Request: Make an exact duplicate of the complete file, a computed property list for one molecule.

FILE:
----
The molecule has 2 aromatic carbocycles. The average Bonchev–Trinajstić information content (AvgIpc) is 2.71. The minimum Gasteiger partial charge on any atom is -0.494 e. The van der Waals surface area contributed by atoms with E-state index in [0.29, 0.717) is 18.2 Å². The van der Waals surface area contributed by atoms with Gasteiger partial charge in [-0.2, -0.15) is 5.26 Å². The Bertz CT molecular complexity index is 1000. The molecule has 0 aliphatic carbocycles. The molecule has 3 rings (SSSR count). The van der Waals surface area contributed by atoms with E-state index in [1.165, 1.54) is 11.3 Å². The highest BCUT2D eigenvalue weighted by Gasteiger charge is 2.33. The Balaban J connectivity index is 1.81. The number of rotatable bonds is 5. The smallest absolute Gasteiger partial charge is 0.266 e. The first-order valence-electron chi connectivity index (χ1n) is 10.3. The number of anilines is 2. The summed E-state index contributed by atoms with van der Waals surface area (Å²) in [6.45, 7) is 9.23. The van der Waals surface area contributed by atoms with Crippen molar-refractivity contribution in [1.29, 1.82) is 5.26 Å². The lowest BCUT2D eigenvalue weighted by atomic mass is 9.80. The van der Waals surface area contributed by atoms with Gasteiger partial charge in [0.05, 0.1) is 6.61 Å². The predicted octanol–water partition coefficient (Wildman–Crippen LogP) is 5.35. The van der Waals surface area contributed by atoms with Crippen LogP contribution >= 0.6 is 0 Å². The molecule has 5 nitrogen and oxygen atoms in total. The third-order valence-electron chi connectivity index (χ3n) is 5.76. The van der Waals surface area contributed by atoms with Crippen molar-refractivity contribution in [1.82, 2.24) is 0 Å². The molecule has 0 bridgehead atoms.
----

The molecule has 2 aromatic carbocycles. The average Bonchev–Trinajstić information content (AvgIpc) is 2.71. The minimum Gasteiger partial charge on any atom is -0.494 e. The van der Waals surface area contributed by atoms with E-state index in [0.29, 0.717) is 18.2 Å². The van der Waals surface area contributed by atoms with Gasteiger partial charge in [-0.2, -0.15) is 5.26 Å². The Bertz CT molecular complexity index is 1000. The molecule has 0 aliphatic carbocycles. The molecule has 3 rings (SSSR count). The van der Waals surface area contributed by atoms with E-state index in [1.165, 1.54) is 11.3 Å². The highest BCUT2D eigenvalue weighted by Gasteiger charge is 2.33. The Balaban J connectivity index is 1.81. The number of rotatable bonds is 5. The smallest absolute Gasteiger partial charge is 0.266 e. The first-order valence-electron chi connectivity index (χ1n) is 10.3. The number of anilines is 2. The summed E-state index contributed by atoms with van der Waals surface area (Å²) in [6.45, 7) is 9.23. The van der Waals surface area contributed by atoms with Crippen molar-refractivity contribution in [1.29, 1.82) is 5.26 Å². The lowest BCUT2D eigenvalue weighted by atomic mass is 9.80. The van der Waals surface area contributed by atoms with Gasteiger partial charge in [0.05, 0.1) is 6.61 Å². The predicted octanol–water partition coefficient (Wildman–Crippen LogP) is 5.35. The van der Waals surface area contributed by atoms with Crippen LogP contribution >= 0.6 is 0 Å². The molecule has 5 nitrogen and oxygen atoms in total. The third-order valence-electron chi connectivity index (χ3n) is 5.76. The van der Waals surface area contributed by atoms with Crippen molar-refractivity contribution in [1.82, 2.24) is 0 Å². The molecule has 0 bridgehead atoms.